What’s your favorite part of the holiday season? The delicious food? The decorations? Gathering with friends and family?  

Celebrating the holidays can bring a lot of joy, but it can also endanger the health of your furry companions. It’s important to be aware of pet health hazards — especially around the holidays, when the home is filled with new sights and smells like decorations and holiday meals. 

To keep your pets safe this holiday season, here are some things to keep in mind.  

Holiday foods

You might want to think twice about leaving milk and cookies out for Santa Claus. Many holiday foods are dangerous for pets. Here are a couple you should watch out for: 

  • Bones. You may be tempted to throw your pet a bone from the holiday ham or turkey, but they pose a choking hazard. Additionally, bones can easily break and cause damage to the digestive system.

  • Candy. Xylitol is a sugar substitute found in chewing gums, candies, and some kinds of peanut butter. Xylitol causes a dangerous drop in blood sugar when ingested in small amounts, and in larger amounts it can cause liver failure. 

  • Chocolate. Simply put, chocolate is poisonous to dogs because they cannot metabolize theobromine and caffeine, which is also present in chocolate. The darker the chocolate, the higher the concentration of theobromine.

  • Fruits. Grapes and raisins can lead to kidney problems, and citrus fruits can cause stomach upset. Fruit pits, like cherry or peach pits, contain cyanogenic glycosides, which interfere with oxygen transport in your pet’s blood.  

Remember that pets can get into the trash can or “counter surf” — make sure that all food and food waste is secured properly. Additionally, make sure that your houseguests aren’t sneaking table scraps to your pets! 

Dog with a red bow on their head.
Photo courtesy of Margie Christianson.

Watch out for decorations

You see a beautifully decorated home; cats see a million new toys to play with. Keep your pet healthy this holiday season by making sure that your holiday decor isn’t dangerous.  

  • Ornaments made of glass, ceramic, or other breakable materials can be easily knocked over by a tail or paw, and broken shards can cut pets’ paws. 

  • Tinsel, ribbons, and other similar decorations can easily be swallowed, creating intestinal blockages and other problems that may mean a hefty vet bill. Keep an eye out for loose ribbons left on the ground after presents have been unwrapped!

  • Some handmade ornaments are made of salt dough. Even when these ornaments are hardened, they pose a danger to pet health: too much salt leads to salt toxicosis, which affects the brain and nervous tissue.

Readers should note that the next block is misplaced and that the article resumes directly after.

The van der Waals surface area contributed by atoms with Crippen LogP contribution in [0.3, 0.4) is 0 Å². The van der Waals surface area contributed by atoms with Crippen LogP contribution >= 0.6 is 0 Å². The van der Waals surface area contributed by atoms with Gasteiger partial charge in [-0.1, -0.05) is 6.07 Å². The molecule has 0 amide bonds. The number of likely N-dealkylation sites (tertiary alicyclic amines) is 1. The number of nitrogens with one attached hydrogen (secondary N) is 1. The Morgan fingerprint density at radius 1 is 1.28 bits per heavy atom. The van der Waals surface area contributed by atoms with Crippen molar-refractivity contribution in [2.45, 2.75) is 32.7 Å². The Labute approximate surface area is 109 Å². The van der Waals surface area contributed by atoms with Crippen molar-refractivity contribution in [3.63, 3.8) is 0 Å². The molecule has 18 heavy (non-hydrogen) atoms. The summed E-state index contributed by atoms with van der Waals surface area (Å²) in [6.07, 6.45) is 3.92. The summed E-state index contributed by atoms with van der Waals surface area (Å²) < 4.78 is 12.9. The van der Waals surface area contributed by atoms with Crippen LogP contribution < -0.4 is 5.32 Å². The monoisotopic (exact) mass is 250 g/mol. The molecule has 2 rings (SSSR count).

Shining a light on pet health 

We’re drawing close to the night with the longest-lasting darkness of the year, and many households decorate and celebrate with candles and electric lights. However, these illuminations can pose a danger to pets.  

  • It’s very easy for a pet to knock over a candle, which can lead to burns and maybe even a fire! Make sure not to leave candles unattended. 

  • Many pets love to gnaw on cords. Chewing on cords, like tree light cords, can cause oral burns and electrical shocks. Bitter, anti-chew sprays and cord organizers can help deter your pet from chewing on cords.  

Cat poking their head out from a lighted Christmas tree.
Photo courtesy of Jessica Lewis, Unsplash.

Christmas trees and other festive greenery

People bring plants into their homes because the greenery brings holiday cheer, but pets may see them as new, leafy snacks. 

  • Christmas trees pose a variety of pet safety hazards. Many cats love to climb Christmas trees, but an unsecured tree can tip over. Pets often like to drink the water at the base of the tree, so if you’re using a fertilizer or other product that makes the tree last longer, make sure it’s pet-safe. 

  • Mistletoe and holly may look pretty, but eating them can lead to diarrhea and vomiting. 

  • Poinsettias and lilies are poisonous. While poinsettias are mildly toxic to pets, several types of lily are deadly to cats, and many are toxic to both cats and dogs.  

‘Tis the season to be stressed out

Just as the holidays can stress people out, pets can be affected by the change of routine as well as exposure to new people and pets. 

  • Visitors can be scary for pets. Make sure that your pet has their own quiet space where they can escape from strangers. 

  • Some people like to bring their dogs when visiting friends or family for the holidays. Be aware that your pet could react negatively to having a new animal in the house, and exercise caution. Plan some time for the pets to get to know each other and adjust.

  • Remember that party poppers and fireworks create loud noises that can scare pets.  

Have a plan in case of an emergency 

In a worst-case scenario, you want to act fast and get your pet medical attention. 

  • Keep the phone number of your veterinarian and emergency veterinarian in an easy-to-see place, like on the refrigerator.

Written by Sarah Boudreau M.F.A. '21, a writer with the Virginia-Maryland College of Veterinary Medicine.


Andrew Mann
Director of Communications and Marketing